I figure if your interested you would find that on your own.

Comment by Monroe King on December 26, 2015 at 1:29am

I got some come on over it's a PARTY! :)

Comment by Monroe King on December 26, 2015 at 2:08am

I like Party better, cool the engines is also a good one.


Anyway yeah I'm done. I've got better things to do than try and convince you guy's that CFS is good stuff.

It's coming to a theater near you I'm pretty sure.

It's just to good to pass up. Hey at least you guy's can dig some Boston while we work.

Party poopers! lol

Comment by Monroe King on December 26, 2015 at 3:03am

Hey have you checked out the progress on the CNC machine lately? That project is really moving right now.

I got the funding I needed for the rocket factory :)

It took me a year to build the shop and referb the lathe and the mill to build this machine.

Why did I build this machine? I need it to make pump impellers :)

I'm working on one of the first low cost rocket turbopumps and there is a static test scheduled for February. LOX/Kerosene it should be HOT! lol :)

Space Access conference in April.

Trust me Core Flight Systems and RTEMS are coming to drones.

On the beagle bone first.

But really I do gotta run. Did you see space-x return that booster and land it? Awesome!

It takes one man a long time to get great things done. But I always finish what I start. Even if it ends up 5 years later. I've been busy!

Like I said gotta run.


Comment by Hugues on December 26, 2015 at 5:24am

It would be a dream to have such level of standardization across software and hardware, including IMUs & sensors. But my opinion is that we'll never get there because of always the same reason with humanity: money. Who's interest it is to standardize ? only naive utopists like me, not industries.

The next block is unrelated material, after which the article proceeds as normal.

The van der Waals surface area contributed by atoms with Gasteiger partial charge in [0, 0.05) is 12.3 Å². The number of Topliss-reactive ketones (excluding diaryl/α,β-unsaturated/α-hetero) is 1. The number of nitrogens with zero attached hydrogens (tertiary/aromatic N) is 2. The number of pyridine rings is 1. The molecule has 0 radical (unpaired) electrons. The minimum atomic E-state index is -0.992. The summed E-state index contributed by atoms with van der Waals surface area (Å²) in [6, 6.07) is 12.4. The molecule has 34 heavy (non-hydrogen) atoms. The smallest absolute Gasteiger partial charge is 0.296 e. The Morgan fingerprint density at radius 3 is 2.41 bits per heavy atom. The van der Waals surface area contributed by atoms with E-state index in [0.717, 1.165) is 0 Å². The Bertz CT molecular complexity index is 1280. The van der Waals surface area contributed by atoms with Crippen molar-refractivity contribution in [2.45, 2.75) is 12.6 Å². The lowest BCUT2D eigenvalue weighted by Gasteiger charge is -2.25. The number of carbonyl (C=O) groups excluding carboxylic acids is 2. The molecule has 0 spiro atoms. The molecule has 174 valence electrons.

Apart from that, I find quite old tech aspects in this approach (they kickstarted two years ago and it shows...) : a dual core ARM processor not even running at 1Ghz is obsolete, a SPA standard looking like an eighties technology (this is volontary in space programs to run stuff that date back 10 years earlier, to know precisely how things run. They never use the latest technology as no reliability/deep behaviour knowledge exist for latest new tech; question of reliability).

Comment by Patrick Poirier on December 26, 2015 at 3:29pm
Well Monroe, hope you got a couple of thousands man hours available to integrate all this interesting stuff. For a starter, just get Xilinx's Vivado Designer suite and build yourself a MicroBlaze out of a Zynq development kit (snickerdoodle being on of them)and get us an update on how you you made it work. Merry Xmas and please remember, dont drink and Fly ;-)

Comment by John Arne Birkeland on December 27, 2015 at 5:45am

Patrick is touching on an important point. Strangely enough, new fancy hardware is dime a dozen these days.

But robust and proven autopilot software is not. And the threshold to make such software is higher then most other software project, limiting the effectiveness of community driven development.

With this in mind a FPGA would be dead in the water. While being much simpler then it used to be, there is still to much specialized knowledge and software required to deal with them.

This is why most devs are going the Linux + independent sensor board (aka secondary computer) route. It's best of both worlds, since you get to reuse the already proven APM code for flight critical stuff and have a generic Linux environment that more people are familiar with on top for high level applications and the next gen experimental stuff.